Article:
There are a lot of dirt roads in Monongahela National Forest that are worth exploring. For that matter, many of the paved roads are also unique driving experiences. Camping options abound at the National Forest campgrounds or the Dispersed Camping Areas, as well as the simple fact that you are allowed to pull over and camp at many other spots within the forest. There are some rules on this – you can’t do that everywhere – but we’ll tell you about some of our favorite routes on the northern side of this Lizard Map.
Our favorite approach to Dolly Sods Wilderness is from the east using Forest Road 75. We like this road so much we made a Lizard sticker for it. Depending on your approach, you'll enter from Route 48, and be sure to top off your tank long before you get near the Sods. Find your way to 28/7, also called Jordan Run Road. Route signs in WV are like fractions - you'll get used to it. Take 28/7 until you see the sign for Dolly Sods and FR75.
Dual Sport riders will also appreciate these routes. Depending on the season, the water levels may be a bit high for some riders on motorcycles, so we'll leave that decision up to you. As for the overlanders, there is nothing to be concerned about, these are not snorkel routes. The geology of this region tends to have stone bottoms, so there aren't many mud holes to worry about, and traction is rarely a serious concern. In all of our travels mapping the Mon, which was over 1,000 miles, we hardly ever needed 4wd in our Toyota Tundra CrewMax. In fact, we never needed 4wd - but we do use it to minimize risk and minimize any unnecessary environmental damage to the roadbed. With few exceptions, our other recon vehicle, a 2013 Toyota RAV4, could navigate most of it. But I wouldn't want to try our luck on some the high clearance roads in the RAV4, although clean passage with some rock stacking here and there is entirely possible, so is ripping off parts of the undercarriage, exhaust and transmission...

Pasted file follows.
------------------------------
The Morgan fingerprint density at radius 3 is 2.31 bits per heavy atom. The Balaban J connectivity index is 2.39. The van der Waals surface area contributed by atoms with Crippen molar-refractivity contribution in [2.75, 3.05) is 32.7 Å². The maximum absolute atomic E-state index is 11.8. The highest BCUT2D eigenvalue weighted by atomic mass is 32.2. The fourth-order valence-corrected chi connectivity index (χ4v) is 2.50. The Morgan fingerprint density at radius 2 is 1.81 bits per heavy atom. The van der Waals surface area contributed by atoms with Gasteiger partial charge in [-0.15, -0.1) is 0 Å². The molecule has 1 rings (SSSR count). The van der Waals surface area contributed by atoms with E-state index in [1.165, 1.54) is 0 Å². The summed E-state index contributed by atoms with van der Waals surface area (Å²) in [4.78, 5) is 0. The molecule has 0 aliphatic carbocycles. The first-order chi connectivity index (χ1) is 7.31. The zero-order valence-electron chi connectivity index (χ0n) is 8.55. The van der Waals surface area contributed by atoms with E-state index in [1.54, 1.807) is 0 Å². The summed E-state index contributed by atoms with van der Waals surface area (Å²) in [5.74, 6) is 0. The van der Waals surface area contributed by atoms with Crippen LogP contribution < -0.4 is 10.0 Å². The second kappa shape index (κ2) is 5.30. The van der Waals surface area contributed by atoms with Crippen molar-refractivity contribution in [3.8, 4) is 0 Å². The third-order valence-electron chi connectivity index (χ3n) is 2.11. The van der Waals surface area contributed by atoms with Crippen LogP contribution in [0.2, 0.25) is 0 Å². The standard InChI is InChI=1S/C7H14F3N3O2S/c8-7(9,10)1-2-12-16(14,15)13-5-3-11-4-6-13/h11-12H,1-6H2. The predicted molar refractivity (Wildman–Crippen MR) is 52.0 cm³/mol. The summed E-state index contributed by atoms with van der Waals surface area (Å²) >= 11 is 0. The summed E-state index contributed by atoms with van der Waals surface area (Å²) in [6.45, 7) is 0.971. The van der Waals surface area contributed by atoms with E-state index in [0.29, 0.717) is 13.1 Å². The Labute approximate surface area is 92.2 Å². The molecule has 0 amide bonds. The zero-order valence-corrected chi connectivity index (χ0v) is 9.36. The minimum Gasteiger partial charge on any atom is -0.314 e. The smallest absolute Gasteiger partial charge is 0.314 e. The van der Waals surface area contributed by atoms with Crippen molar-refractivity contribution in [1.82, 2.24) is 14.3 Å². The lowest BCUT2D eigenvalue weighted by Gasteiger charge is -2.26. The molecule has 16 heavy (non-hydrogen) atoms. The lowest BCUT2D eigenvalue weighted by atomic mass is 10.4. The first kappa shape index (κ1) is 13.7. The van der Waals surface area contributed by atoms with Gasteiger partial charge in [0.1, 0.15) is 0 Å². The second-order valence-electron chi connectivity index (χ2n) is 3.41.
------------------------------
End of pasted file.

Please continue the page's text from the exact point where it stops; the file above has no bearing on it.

Dual Sport riders don't have that magic 4wd button or as much low hanging fruit to contend with, and newer bikes offer some amazing traction control settings. It will be a combination of rider skill and tire choice that makes or breaks your day in the Mon. Our field work days riding the KLR650 with TCK80s, we never gave it any thought. That set up will do fine in any conditions. On our Africa Twin with stock tires, which we consider to be road tires regardless of the 90/10 or 80/20 suggestions by the manufacturer, we would need to be a little more cautious - but the traction control on that bike is amazing and it does its thing flawlessly.
Here's little known fact: even if you start from the western side, from Blackwater Falls State Park, Davis or Thomas, the drive time is the same to Bear Rocks! Make a loop of it by heading east on Route 48 to 93 at Mt. Storm Lake. Route 93 is a really neat series of twisty turns with a view as you drop off the ridge to Route 42, which heads south to meet 28/7 and FR75. It is the type of road motorcyclists dream of. If you are in the area on two wheels, seek out this section of road. It isn't on the Lizard Map, it's just an inch or so off the NE edge, but you can find it easily.
FR75 quickly turns to dirt, which in itself is a celebratory moment for us, and climbs up switchback after switchback for about 4.5 miles and 2,100 feet to reach the summit and main parking area at Bear Rocks Preserve on the northern edge of the Dolly Sods Wilderness. For many people, this is the end of their journey – final destination. They get out of their car, walk over to Bear Rocks, take some selfies, look around, and call it good. For others it’s just the beginning, as the backpacks come out and the cars are left behind for a few days of solitude walking through this amazing landscape.